CACI 1904 Opinions as Statements of Fact

California Civil Jury Instructions CACI

1904 Opinions as Statements of Fact

Ordinarily, an opinion is not considered a representation of fact. An opinion is a person’s belief that a fact exists, a statement regarding a future event, or a judgment about quality, value, authenticity, or similar matters. However, [name of defendant]’s opinion is considered a representation of fact if [name of plaintiff] proves that:

[[Name of defendant] claimed to have special knowledge about the subject matter that [name of plaintiff] did not have;] [or]

[[Name of defendant] made a representation, not as a casual expression of belief, but in a way that declared the matter to be true;] [or]

[[Name of defendant] had a relationship of trust and confidence with [name of plaintiff];] [or]

[[Name of defendant] had some other special reason to expect that [name of plaintiff] would rely on the defendant’s opinion.]

Directions for Use

This is not a stand-alone instruction. It should be read in conjunction with one of the elements instructions (CACI Nos. 1900–1903).

The second bracketed option appears to be limited to cases involving professional opinions. (Bily v. Arthur Young & Co. (1992) 3 Cal.4th 370, 408 [11 Cal.Rptr.2d 51, 834 P.2d 745].)

Alternative bracketed options that do not apply to the facts of the case may be deleted.

Sources and Authority

“Representations of opinion, particularly involving matters of value, are ordinarily not actionable representations of fact. A representation is an opinion ‘ “if it expresses only (a) the belief of the maker, without certainty, as to the existence of a fact; or (b) his judgment as to quality, value … or other matters of judgment.” ’ ” (Graham v. Bank of America, N.A. (2014) 226 Cal.App.4th 594, 606−607 [172 Cal.Rptr.3d 218], internal citations omitted.)

“Plaintiffs cite the exceptions to the general rule that, to be actionable, a misrepresentation must be of an existing fact, not an opinion or prediction of future events. They arise ‘(1) where a party holds himself out to be specially qualified and the other party is so situated that he may reasonably rely upon the former’s superior knowledge; (2) where the opinion is by a fiduciary or other trusted person; (3) where a party states his opinion as an existing fact or as implying facts which justify a belief in the truth of the opinion. [Citation.]’ ” (Brakke v. Economic Concepts, Inc. (2013) 213 Cal.App.4th 761, 769 [153 Cal.Rptr.3d 1], internal citation omitted.)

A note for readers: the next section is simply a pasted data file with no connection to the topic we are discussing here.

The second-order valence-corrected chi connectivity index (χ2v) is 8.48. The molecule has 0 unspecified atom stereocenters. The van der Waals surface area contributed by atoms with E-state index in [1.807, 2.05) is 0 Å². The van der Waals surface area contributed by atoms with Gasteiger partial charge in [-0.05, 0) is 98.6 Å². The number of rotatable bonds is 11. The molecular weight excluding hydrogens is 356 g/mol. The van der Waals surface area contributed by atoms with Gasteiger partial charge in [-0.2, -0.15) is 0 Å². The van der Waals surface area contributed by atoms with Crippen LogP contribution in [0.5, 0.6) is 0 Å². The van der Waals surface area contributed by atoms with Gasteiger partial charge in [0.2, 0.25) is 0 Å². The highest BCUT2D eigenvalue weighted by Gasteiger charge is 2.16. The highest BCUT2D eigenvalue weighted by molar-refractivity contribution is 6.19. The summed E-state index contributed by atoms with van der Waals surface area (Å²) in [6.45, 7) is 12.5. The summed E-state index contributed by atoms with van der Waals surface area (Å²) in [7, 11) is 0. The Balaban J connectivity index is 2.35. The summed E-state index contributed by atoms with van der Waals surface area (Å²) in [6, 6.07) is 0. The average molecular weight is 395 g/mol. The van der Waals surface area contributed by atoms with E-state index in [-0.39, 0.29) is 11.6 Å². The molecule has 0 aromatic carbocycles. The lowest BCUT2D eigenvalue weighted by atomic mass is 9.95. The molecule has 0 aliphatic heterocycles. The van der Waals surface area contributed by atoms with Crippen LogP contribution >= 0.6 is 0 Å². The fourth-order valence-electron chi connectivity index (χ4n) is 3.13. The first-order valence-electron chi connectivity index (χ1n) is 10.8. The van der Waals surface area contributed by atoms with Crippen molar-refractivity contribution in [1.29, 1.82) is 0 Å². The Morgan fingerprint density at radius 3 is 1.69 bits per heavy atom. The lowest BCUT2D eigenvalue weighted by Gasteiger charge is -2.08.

“[W]hen one of the parties possesses, or assumes to possess, superior knowledge or special information regarding the subject matter of the representation, and the other party is so situated that he may reasonably rely upon such supposed superior knowledge or special information, a representation made by the party possessing or assuming to possess such knowledge or information, though it might be regarded as but the expression of an opinion if made by any other person, is not excused if it be false.” (Jolley v. Chase Home Finance, LLC (2013) 213 Cal.App.4th 872, 892 [153 Cal.Rptr.3d 546].)

“Since the appraisal is a value opinion performed for the benefit of the lender, there is no representation of fact upon which a buyer may reasonably rely.” (Grahamsupra, 226 Cal.App.4th at p. 607.)

“Whether a statement is nonactionable opinion or actionable misrepresentation of fact is a question of fact for the jury.” (Furla v. Jon Douglas Co. (1998) 65 Cal.App.4th 1069, 1080–1081 [76 Cal.Rptr.2d 911], internal citations omitted.)

“If defendants’ assertion of safety is merely a statement of opinion—mere ‘puffing’—they cannot be held liable for its falsity.” (Hauter v. Zogarts (1975) 14 Cal.3d 104, 111 [120 Cal.Rptr. 681, 534 P.2d 377].)

“The alleged false representations in the subject brochures were not statements of ‘opinion’ or mere ‘puffing.’ They were, in essence, representations that the DC-10 was a safe aircraft. In Hauter, [supra,] the Supreme Court held that promises of safety are not statements of opinion—they are ‘representations of fact.’ ” (Continental Airlines, Inc. v. McDonnell Douglas Corp. (1989) 216 Cal.App.3d 388, 424 [264 Cal.Rptr. 779].)

“Under certain circumstances, expressions of professional opinion are treated as representations of fact. When a statement, although in the form of an opinion, is ‘not a casual expression of belief’ but ‘a deliberate affirmation of the matters stated,’ it may be regarded as a positive assertion of fact. Moreover, when a party possesses or holds itself out as possessing superior knowledge or special information or expertise regarding the subject matter and a plaintiff is so situated that it may reasonably rely on such supposed knowledge, information, or expertise, the defendant’s representation may be treated as one of material fact.” (Bily, supra, 3 Cal.4th at p. 408, internal citations omitted.)

Secondary Sources

5 Witkin, Summary of California Law (11th ed. 2017) Torts, §§ 892–896
3 Levy et al., California Torts, Ch. 40, Fraud and Deceit and Other Business Torts, § 40.03[1][b] (Matthew Bender)
23 California Forms of Pleading and Practice, Ch. 269, Fraud and Deceit, § 269.17 (Matthew Bender)
10 California Points and Authorities, Ch. 105, Fraud and Deceit, § 105.50 (Matthew Bender)
California Civil Practice: Torts, §§ 22:21–22:28 (Thomson Reuters)